Wow. That’s pretty much the reaction du jour after Brian Sabean unleashed his verbal vengeance on Scott Cousins yesterday. Perhaps it’s that general managers don’t usually talk that way. Perhaps it’s that, more than a week after the incident in which Buster Posey was lost for the season, a guy in a position usually reserved for settling volatile situations has instead served to inflame this one.
A brief recap. In an interview on Giants flagship KNBR yesterday, Sabean said the following:
- “He chose to be a hero in my mind, and if that’s his flash of fame, that’s as good as it’s going to get, pal. We’ll have a long memory. Believe me, we’ve talked to (former catcher Mike) Matheny about how this game works. You can’t be that out-and-out overly aggressive. I’ll put it as politically as I can state it: There’s no love lost, and there shouldn’t be.”
- “If I never hear from Cousins again or he never plays another game in the big leagues, I think we’ll all be happy.”
- “If you listen to the kid’s comments after the fact, he pretty much decided and it was premeditated that if he got a chance, he was going to blow up the catcher to dislodge the ball, And if you watch frame by frame from different angles, he does not take the path to the plate to try to score. He goes after Buster, right shoulder on right shoulder, and to me, that’s malicious.”
(Listen to the entire thing here.)
By referencing Matheny, Sabean was essentially promising retaliation. (Matheny, a catcher whose career was ended by a spate of concussions after too many collisions at the plate, was widely quoted as saying that situations such as this should be settled on the field.)
By calling the play malicious when it clearly was not, by wishing ill upon Cousins, by unleashing what by almost every account is an over-the-top tirade, Sabean has in the minds of most pundits gone too far.
Which may have been precisely his point.
The Giants don’t face the Marlins again until August, at which point Cousins—currently batting all of .159—might not even be on the team. Meanwhile, Sabean has sent an unequivocal message—not just a warning that one takes liberties with the Giants at one’s own risk, but that this type of play is drawing both notice and response.
Since the accident, Sabean has advocated for a reexamination of the rule that allows home plate collisions, especially those such as the one that injured Posey, in which the catcher cedes the baseline in an effort to avoid unnecessary contact. (Sabean, in fact, is not the first GM to get involved with the issue this week; Billy Beane has already instructed Kurt Suzuki to get out of the way and employ sweep tags.)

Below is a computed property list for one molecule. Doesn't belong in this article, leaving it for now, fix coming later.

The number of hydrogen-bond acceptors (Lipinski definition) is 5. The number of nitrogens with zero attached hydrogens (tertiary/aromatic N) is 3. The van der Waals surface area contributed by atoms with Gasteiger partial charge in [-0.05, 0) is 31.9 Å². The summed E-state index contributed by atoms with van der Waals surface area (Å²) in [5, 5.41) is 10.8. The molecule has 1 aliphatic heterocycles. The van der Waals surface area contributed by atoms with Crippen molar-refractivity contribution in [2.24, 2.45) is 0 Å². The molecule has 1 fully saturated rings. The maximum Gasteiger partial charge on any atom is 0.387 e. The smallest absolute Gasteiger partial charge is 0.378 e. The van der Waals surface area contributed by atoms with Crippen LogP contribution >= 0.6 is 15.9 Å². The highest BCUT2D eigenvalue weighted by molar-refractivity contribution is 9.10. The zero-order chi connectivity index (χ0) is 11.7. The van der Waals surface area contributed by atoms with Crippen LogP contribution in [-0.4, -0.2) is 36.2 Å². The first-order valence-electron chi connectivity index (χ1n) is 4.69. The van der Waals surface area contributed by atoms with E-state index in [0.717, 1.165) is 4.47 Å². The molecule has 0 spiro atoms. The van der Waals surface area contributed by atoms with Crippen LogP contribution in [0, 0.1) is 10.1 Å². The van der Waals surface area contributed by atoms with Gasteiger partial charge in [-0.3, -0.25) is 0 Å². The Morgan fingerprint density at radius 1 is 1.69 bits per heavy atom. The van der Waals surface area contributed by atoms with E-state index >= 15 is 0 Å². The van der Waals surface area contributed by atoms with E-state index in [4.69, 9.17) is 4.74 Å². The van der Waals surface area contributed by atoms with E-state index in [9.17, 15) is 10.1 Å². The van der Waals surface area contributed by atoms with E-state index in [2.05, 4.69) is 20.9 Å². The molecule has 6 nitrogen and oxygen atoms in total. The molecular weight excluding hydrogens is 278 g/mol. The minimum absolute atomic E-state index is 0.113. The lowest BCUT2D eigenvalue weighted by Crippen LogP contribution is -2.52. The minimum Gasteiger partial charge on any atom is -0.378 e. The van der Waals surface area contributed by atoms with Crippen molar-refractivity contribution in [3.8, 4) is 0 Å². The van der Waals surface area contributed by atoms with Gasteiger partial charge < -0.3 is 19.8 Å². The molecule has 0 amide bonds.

Baseball will probably opt against enacting any sort of rule change, at least in the short term, so the Giants’ GM is taking the law into his own hands. His volley was a clear message to would-be catcher stalkers: You better be damn sure that’s your only way of scoring, because if it’s not, we’ll be watching.
Sabean will likely be disciplined by MLB for his comments. Sabean likely does not care.
This issue is bigger than the Giants. In this regard, Sabean is taking one for the team—all those within baseball who share his views on the topic.
Did he go too far in his assessment? Absolutely. But did Sabean—who, while notoriously frank, is no dummy when it comes to public relations—feel that was the best way to get his message across?
Update (June 3): The Giants just released this statement (note the explanation sans apology):
This is a very emotional time for the Giants organization and our fans. We lost for the season one of our best players to a serious injury and we are doing everything we can to support Buster Posey through this very difficult time. We appreciate Scott Cousins’ outreach to Buster Posey and to the Giants organization.
Brian Sabean’s comments yesterday were said out of frustration and out of true concern for Buster and were not meant to vilify Scott Cousins. Brian has been in contact with Florida Marlins General Manager Larry Beinfest to clarify his comments and to assure him that there is no ill-will toward the player. He has also reached out to Scott Cousins directly.
The issue of catcher safety is a complicated one. There are a number of differing opinions around the circumstances of last week’s collision and about what baseball should do to prevent serious injuries in the future. This issue goes far beyond last week’s incident as there have been a number of recent collision-involved injuries.
We have been in contact with Joe Torre, Major League Baseball’s executive vice president for baseball operations, and have asked for a thorough examination of this issue for the health and safety of all players.
We intend to move beyond conversations about last week’s incident and focus our attention on Buster’s full recovery and on defending our World Series title.